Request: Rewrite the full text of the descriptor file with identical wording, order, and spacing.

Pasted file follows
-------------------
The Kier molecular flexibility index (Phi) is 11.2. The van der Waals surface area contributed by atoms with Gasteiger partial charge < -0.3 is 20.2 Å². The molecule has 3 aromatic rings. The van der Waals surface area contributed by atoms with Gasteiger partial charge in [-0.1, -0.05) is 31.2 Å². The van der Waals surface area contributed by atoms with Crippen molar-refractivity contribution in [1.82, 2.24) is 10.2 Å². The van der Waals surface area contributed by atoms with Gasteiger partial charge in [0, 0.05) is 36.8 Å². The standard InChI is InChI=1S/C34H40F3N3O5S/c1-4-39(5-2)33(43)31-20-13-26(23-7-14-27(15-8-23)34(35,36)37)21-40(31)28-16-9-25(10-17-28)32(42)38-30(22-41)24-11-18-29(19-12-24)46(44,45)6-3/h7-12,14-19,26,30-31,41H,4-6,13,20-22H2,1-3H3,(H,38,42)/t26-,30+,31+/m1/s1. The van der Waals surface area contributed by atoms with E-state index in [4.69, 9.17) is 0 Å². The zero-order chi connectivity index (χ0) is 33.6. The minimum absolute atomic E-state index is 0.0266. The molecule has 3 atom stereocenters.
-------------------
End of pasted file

The Kier molecular flexibility index (Phi) is 11.2. The van der Waals surface area contributed by atoms with Gasteiger partial charge < -0.3 is 20.2 Å². The molecule has 3 aromatic rings. The van der Waals surface area contributed by atoms with Gasteiger partial charge in [-0.1, -0.05) is 31.2 Å². The van der Waals surface area contributed by atoms with Crippen molar-refractivity contribution in [1.82, 2.24) is 10.2 Å². The van der Waals surface area contributed by atoms with Gasteiger partial charge in [0, 0.05) is 36.8 Å². The standard InChI is InChI=1S/C34H40F3N3O5S/c1-4-39(5-2)33(43)31-20-13-26(23-7-14-27(15-8-23)34(35,36)37)21-40(31)28-16-9-25(10-17-28)32(42)38-30(22-41)24-11-18-29(19-12-24)46(44,45)6-3/h7-12,14-19,26,30-31,41H,4-6,13,20-22H2,1-3H3,(H,38,42)/t26-,30+,31+/m1/s1. The van der Waals surface area contributed by atoms with E-state index in [4.69, 9.17) is 0 Å². The zero-order chi connectivity index (χ0) is 33.6. The minimum absolute atomic E-state index is 0.0266. The molecule has 3 atom stereocenters.